Correlations between the CME acceleration, other CME parameters and flare energy

Publication date: April 2019

Source: Journal of Atmospheric and Solar-Terrestrial Physics, Volume 185

Author(s): G.S. Suryanarayana

Abstract

While the Coronal Mass Ejections (CMEs) without associated flares are known to accelerate and decelerate being moderated by the Lorentz force, gravity and the drag force due to solar wind, the flare association is known to prolong the acceleration. However, with or without the flare association, a significant proportion of slow CMEs decelerate and a similar proportion of fast CMEs accelerate. In the case of accelerating CMEs, various parameters of CMEs such as the mass, angular width etc. show good correlation and this improves with flare association. When the flares and CMEs are associated, there is apparently a division of energy between the flares and the CMEs. It is also known that the magnetic flux spanned by the flare arcade and ribbons after flare maximum, roughly equals the magnetic flux content of the CME and their ratio could be between one and two. The magnetic flux content of the CME can be estimated from the final angular width of the CME. Hence, we suggest that the CMEs experience net acceleration when the different parameters of CMEs such as angular width, mass etc. are correlated and when the CME parameters are correlated with flare duration and peak flux. The absence of the same may lead to CMEs experience net deceleration.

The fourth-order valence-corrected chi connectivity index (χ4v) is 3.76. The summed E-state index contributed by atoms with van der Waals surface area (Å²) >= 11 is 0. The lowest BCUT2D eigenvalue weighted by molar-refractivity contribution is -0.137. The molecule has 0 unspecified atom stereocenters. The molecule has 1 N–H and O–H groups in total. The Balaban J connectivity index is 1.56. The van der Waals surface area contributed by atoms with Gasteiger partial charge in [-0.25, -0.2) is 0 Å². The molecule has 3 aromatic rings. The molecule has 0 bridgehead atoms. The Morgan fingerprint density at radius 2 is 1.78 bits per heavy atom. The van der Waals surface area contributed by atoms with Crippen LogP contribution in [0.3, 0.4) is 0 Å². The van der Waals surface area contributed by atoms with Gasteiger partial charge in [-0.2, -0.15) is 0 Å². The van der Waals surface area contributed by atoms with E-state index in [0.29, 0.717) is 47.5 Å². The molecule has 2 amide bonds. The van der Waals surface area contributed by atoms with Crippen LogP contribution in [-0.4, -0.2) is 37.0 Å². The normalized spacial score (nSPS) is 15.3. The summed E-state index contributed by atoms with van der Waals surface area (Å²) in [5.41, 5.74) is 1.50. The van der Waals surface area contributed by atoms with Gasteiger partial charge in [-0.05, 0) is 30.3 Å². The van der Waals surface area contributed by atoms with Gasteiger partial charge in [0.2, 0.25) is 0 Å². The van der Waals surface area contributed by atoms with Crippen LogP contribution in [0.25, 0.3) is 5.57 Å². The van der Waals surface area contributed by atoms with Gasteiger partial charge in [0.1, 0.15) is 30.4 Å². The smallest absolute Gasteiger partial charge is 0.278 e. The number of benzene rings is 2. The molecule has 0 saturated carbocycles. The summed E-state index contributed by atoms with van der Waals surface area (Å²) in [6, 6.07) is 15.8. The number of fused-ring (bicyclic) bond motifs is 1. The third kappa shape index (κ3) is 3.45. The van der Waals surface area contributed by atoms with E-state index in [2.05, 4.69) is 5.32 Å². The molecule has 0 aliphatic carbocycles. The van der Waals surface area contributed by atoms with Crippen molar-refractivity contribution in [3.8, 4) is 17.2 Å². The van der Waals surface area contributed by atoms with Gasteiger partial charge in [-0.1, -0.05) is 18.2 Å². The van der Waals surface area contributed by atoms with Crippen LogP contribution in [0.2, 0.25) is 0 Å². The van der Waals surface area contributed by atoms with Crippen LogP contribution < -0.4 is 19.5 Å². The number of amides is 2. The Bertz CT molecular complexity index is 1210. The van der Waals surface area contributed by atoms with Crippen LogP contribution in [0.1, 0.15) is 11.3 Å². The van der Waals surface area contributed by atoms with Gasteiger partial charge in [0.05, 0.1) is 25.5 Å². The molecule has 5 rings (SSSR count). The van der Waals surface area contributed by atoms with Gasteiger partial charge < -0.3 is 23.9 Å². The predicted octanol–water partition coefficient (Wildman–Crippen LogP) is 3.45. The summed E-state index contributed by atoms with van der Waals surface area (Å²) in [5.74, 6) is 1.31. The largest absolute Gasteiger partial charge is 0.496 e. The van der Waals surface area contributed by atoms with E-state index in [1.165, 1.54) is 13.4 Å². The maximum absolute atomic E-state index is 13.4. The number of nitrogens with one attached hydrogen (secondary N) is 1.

Application of the T2-Hotelling test for investigating ionospheric anomalies before large earthquakes

Publication date: April 2019

Source: Journal of Atmospheric and Solar-Terrestrial Physics, Volume 185

Author(s): Zahra Sadeghi, Masoud Mashhadi-Hossainali

Abstract